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Below the overview of the district are links to KBIA's coverage of Columbia 93 district schools, updated as more stories are published. Columbia 93 at a glanceThe Columbia 93 school district currently includes 32 different schools. In 2014, the district had a k-12 enrollment of 17,204 students, which is 2% of the total k-12 enrollment for the state. Enrollment has been slightly increasing in recent years, 2% since 2011. While a small percent, that amounts to almost 400 more students. There have also been major re-drawing of attendance areas with the addition of Battle High School. Middle school attendance areas shape high school boundaries 00000178-cc7d-da8b-a77d-ec7d2f9e0000The changes have affected all schools in the district, including causing high school attendance to increase and overcrowding at one middle school at least.

Columbia Public Schools Looking to Close the Achievement Gap

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The Columbia Board of Education and Columbia Public School administrators are looking to close the achievement gap.

A 2016 performance report identifies a seven percent decrease in performance from 2015 for subgroups such as CPS students of color, low income students and special education students who have a significantly lower performance than their white counterparts.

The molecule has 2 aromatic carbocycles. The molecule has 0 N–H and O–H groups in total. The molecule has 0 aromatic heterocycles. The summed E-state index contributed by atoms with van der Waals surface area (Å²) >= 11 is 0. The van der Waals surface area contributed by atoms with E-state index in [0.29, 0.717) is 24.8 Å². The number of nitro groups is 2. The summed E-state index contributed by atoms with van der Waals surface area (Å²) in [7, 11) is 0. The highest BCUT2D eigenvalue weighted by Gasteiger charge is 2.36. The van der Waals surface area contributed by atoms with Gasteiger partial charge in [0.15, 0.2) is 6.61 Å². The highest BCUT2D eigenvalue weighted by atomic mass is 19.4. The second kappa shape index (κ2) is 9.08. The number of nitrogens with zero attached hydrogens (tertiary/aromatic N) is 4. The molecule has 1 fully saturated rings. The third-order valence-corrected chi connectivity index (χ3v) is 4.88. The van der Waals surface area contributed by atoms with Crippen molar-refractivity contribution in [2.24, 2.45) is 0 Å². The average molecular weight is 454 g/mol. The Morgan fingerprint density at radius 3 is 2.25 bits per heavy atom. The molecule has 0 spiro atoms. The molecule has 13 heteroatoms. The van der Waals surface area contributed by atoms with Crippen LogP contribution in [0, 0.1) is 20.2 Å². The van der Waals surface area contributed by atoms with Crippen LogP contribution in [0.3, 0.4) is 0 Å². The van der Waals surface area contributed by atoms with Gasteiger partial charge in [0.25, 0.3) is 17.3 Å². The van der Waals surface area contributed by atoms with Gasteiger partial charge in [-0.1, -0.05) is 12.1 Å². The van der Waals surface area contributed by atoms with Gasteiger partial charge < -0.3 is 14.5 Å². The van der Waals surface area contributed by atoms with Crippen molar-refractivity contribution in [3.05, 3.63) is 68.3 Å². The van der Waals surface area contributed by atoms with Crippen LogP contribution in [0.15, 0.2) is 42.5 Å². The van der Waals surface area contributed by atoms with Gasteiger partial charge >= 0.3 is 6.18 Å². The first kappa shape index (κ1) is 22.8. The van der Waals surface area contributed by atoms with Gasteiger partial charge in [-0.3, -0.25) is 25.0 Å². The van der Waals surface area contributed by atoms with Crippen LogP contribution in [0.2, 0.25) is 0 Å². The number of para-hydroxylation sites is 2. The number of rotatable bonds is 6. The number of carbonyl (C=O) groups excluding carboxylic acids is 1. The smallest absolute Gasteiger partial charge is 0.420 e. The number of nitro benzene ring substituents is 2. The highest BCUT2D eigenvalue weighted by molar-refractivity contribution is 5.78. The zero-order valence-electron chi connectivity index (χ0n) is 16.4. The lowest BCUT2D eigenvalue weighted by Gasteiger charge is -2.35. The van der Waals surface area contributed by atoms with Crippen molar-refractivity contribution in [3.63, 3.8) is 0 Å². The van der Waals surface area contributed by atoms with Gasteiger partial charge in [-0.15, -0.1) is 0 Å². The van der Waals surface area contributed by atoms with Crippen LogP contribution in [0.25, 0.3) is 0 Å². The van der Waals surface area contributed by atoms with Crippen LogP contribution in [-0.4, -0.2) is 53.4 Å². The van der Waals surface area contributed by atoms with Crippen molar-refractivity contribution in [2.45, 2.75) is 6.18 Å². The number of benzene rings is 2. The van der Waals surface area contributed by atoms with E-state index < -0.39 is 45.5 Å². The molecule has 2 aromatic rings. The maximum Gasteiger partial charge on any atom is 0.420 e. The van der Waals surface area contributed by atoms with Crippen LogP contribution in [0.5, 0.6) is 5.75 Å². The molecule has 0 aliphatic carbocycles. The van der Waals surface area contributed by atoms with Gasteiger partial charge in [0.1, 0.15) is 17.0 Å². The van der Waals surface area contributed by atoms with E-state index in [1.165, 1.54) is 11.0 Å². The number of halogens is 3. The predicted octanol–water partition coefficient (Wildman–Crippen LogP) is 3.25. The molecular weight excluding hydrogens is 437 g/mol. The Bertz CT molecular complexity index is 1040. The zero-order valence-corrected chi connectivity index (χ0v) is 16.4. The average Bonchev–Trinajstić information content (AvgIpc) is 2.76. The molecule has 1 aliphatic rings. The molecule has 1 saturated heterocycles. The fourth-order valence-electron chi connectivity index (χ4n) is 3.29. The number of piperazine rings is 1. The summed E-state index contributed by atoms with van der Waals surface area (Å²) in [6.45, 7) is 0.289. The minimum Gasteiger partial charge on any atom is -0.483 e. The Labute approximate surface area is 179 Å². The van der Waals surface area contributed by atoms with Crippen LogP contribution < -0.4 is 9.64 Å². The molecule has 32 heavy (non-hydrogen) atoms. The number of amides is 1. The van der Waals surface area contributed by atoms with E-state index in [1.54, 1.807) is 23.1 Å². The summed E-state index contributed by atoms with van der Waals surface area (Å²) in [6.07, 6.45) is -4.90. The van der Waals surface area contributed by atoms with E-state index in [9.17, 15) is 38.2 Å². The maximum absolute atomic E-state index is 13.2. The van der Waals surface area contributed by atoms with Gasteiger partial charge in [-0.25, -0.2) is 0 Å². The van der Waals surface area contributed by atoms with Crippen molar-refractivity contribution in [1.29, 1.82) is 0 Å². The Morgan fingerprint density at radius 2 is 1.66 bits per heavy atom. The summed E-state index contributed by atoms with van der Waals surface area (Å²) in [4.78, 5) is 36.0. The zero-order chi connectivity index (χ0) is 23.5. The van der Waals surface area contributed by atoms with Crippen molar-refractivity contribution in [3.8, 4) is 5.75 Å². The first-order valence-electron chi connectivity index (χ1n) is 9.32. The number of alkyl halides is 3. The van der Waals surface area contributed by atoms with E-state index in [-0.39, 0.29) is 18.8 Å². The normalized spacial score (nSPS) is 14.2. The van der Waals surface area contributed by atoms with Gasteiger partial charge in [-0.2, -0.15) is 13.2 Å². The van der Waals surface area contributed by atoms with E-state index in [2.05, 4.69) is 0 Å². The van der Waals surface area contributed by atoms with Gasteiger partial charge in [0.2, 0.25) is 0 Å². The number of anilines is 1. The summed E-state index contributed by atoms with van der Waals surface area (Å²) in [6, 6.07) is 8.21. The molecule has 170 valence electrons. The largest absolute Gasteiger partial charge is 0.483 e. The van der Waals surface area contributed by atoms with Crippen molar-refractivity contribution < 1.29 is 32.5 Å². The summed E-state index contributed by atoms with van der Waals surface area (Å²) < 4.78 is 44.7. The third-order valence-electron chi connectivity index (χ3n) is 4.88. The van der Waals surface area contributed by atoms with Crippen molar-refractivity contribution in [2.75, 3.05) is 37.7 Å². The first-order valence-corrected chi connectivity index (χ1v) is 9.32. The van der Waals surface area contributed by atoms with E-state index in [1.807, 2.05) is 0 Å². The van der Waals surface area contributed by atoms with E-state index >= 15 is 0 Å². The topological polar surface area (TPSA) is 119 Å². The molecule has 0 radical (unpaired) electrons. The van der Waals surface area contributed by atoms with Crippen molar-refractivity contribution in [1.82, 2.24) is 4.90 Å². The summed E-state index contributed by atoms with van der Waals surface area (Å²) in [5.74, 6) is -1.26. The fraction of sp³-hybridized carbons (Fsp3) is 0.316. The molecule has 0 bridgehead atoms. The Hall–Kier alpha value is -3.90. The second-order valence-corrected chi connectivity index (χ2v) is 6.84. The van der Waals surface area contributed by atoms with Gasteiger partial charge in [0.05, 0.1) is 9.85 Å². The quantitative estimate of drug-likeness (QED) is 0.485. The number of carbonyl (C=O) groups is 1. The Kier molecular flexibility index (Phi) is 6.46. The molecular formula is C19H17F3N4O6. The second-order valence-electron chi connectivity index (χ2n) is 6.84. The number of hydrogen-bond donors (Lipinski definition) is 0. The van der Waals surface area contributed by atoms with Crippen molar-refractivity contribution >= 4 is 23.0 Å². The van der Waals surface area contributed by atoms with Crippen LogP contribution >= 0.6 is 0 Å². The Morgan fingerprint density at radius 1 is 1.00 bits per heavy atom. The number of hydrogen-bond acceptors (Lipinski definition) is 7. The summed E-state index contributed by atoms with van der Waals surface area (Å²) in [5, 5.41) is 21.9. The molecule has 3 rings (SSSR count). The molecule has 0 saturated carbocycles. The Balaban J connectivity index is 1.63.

Closing the achievement gap has been on the agenda for CPS for several years, but they have been struggling with how to effectively handle the situation and are now planning to take action.

The incorporation of equity training will help teachers understand how factors such as age, race, gender and background affect their perspectives on students and how to better handle interactions.

“The teachers are unaware of some of the stressors that the kids may endure at home and by helping them to understand, based on what we know about some of the kids’ home life, teachers may be more empathetic or understanding and be able to deal with things that come up, more readily,” Board of Education member Paul Cushing said.

Cushing said providing the best education for all students is important to achieve the goal.

CPS also plans on forming partnerships with other agencies such as Boone County Schools Mental Health Coalition and also working together toward reducing referrals of black students to juvenile authorities.

The overall goal for CPS is to get students excited about coming to school.

“This is an issue that is obviously bigger than the public school,” Board of Education member Jonathan Sessions said. “It’s a systemic community issue. It’s one that while we can make great strides in the Columbia Public Schools, we cannot do it on our own.”

CPS plans to meet at 6:30 p.m. on April 10. That’s just one week after the Board of Education elections.